Today is Purple Heart Day. While it isn’t the best known of miliary-associated days, most people do know someone who was injured while in service to their country and may have received a “Purple Heart”. Many Sharp, Izard, and Fulton County residents have served in the military as they care deeply for the country.
Here is the history of the Purple Heart as told by representatives of Arlington National Cemetery:
The Purple Heart – America’s Oldest Military Award.
“President George Washington established the Badge of Military Merit Aug. 7, 1782, to recognize both unusual gallantry and extraordinary fidelity. Only three of these cloth hearts were awarded, until the Badge of Military Merit was revived in 1932 as the Purple Heart. Originally, the Purple Heart could be awarded for both meritorious service or for combat wounds. Posthumous awards were prohibited until World War II and were awarded only to those killed on or after the attack on Pearl Harbor.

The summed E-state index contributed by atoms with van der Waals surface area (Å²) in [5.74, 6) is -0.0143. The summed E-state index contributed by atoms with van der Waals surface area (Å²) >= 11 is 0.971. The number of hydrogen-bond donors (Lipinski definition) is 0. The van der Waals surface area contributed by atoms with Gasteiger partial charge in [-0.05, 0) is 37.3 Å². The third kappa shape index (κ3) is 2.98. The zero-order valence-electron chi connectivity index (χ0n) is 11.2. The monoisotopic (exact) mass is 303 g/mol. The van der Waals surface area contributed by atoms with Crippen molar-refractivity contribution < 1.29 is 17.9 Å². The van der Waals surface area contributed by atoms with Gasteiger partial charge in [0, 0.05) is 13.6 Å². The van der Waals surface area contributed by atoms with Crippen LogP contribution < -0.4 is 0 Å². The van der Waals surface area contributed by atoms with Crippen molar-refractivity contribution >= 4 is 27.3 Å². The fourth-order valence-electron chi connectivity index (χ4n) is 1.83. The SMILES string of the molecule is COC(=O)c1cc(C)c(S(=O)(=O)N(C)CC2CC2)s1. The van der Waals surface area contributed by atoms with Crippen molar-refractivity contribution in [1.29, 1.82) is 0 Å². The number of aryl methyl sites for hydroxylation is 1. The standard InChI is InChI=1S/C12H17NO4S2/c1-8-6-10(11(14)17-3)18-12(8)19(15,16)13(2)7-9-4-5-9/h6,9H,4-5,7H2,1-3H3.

“In 1942, President Franklin D. Roosevelt signed an executive order granting the Navy authorization to award the Purple Heart to members of the Navy, Marine Corps and Coast Guard. Those wounded in previous wars were granted retroactive awards. However, posthumous awards were limited to those killed on or after December 7, 1941. During the 1930s, some Civil War veterans applied for and received the Purple Heart.
“President Harry S. Truman signed an executive order in 1942 allowing for family members of those killed from April 5, 1917 onward to apply for posthumous awards. Between 1941 and 1997, around 100 civilian war correspondents, Red Cross personnel, and government employees earned the Purple Heart until Congress prohibited the practice in 1997. To date, over 1 million Purple Hearts have been awarded.
“While there are currently hundreds of such courageous service members now resting at ANC, we highlight a few to expand upon what it means to be awarded this medal.”